Raised in a special facility, a group of Clackamas rabbits are on the loose, back in their natural habitat
Three lifelong Clackamas residents departed for the sagebrush country of eastern Washington this past week, to begin a new life for themselves - and their species.
The Columbia Basin Pygmy Rabbits, bred in captivity at the Oregon Zoo's secure and undisclosed conservation site in the wilds of Clackamas County, are being re-introduced to their native environment.
'These rabbits are unique: they are the smallest North American rabbit and they are burrowing rabbits,' said Dr. David Shepherdson, division manager of the zoo's Department of Conservation. 'They are a unique part of the sagebrush ecosystem.'
Seven years ago, the handful of remaining wild rabbits was captured to begin the captive breeding program.
'Just after we developed the technology to breed them, they vanished in the wild,' said Shepherdson.
Inbreeding had begun to take a toll on the dwindling population, which has been displaced and isolated by human development.
'The reason the Columbia Basin Pygmy Rabbit is disappearing is primarily agricultural conversion,' Shepherdson explained. 'A lot of the land is being converted to agricultural use. The population became fragmented, which left it vulnerable to disease, fire and predation.'
In 1999, the Oregon Zoo and its partners began an experimental captive breeding program using a close cousin of the severely endangered species: the Idaho Pygmy Rabbit.
'People are surprised that it's been hard to breed pygmy rabbits,' said Shepherdson. 'Other species of rabbits have been kept in captivity by humans for probably thousands of years, but these are different.'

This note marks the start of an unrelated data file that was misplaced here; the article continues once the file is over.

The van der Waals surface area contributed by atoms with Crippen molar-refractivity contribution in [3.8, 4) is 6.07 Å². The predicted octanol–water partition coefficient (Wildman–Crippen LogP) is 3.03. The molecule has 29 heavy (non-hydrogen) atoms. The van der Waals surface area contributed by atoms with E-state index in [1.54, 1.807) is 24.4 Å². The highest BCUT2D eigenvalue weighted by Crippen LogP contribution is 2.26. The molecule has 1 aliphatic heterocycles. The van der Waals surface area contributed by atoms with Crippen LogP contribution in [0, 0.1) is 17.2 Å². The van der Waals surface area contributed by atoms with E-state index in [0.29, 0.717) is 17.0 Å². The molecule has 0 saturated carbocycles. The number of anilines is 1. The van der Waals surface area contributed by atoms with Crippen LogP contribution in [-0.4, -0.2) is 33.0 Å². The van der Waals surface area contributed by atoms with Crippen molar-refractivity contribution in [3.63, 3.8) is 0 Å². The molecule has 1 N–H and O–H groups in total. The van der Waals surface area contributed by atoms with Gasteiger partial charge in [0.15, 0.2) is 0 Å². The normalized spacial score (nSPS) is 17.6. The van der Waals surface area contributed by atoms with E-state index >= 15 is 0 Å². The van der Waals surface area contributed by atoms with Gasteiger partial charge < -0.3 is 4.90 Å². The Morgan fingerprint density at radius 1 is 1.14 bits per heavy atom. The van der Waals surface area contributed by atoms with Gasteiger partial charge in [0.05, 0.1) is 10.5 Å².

Michael Illig, assistant zoological curator at the Oregon Zoo, described the difficulties.
'We've had many issues with disease. Because they were inbred, they had immune system weaknesses,' he said. 'Every year has been a learning process, and every year we've bred more rabbits.'
The Clackamas conservation site has played a special role in the project. Unlike other breeding sites, where the rabbits live in large, dirt-filled tubs, the Clackamas rabbits have lived in 'burrow boxes' made from plastic coolers, with flexible tubing standing in for their native tunnels.
'We've had less problems with disease out there,' said Illig. 'We add a little dirt for breeding season - just enough for the females to dig burrows.'
In total, 20 rabbits were released. The three from Clackamas were joined by five from the zoo's main facility in Washington Park, with the balance coming from other breeding sites scattered around the Northwest.
'It would be nice to release more, but we think it will be enough,' said Shepherdson. 'We're releasing them right before breeding season - some of the females may already be pregnant.'
Another 75 rabbits remain in the captive breeding program, with further releases planned in the coming years.
'We've almost maxed out on space,' Shepherdson said. 'If we have a bumper crop of bunnies this spring, we could have another release as soon as this September.'
The rabbits are being released back into their native sagebrush habitat in Douglas County, Wash., and artificial burrows were prepared for their arrival. To improve their chances of survival, wildlife biologists have taken steps to reduce the threat from predators in the area - such as removing perches that raptors use to spy their prey.
'A lot of things like to eat pygmy rabbits,' said Shepherdson. 'We've had to do some predator control in advance of their arrival.'
For the scientists and zoologists working to coax the species back from the threat of extinction, this first release marks a major accomplishment.
Rachel Lamson, known to her colleagues as 'The Rabbit Whisperer' for the intuitive connection she shares with the diminutive animals, said: 'I was involved in the capture of these animals seven years ago, so it's pretty exciting to be releasing them back into the wild - it's like coming full circle.'
Illig added: 'What's unique is that we're able to finally release this species back into the wild. That hasn't happened very often - condors, black-footed ferrets and a few others - and this is the second time we've been able to do it.'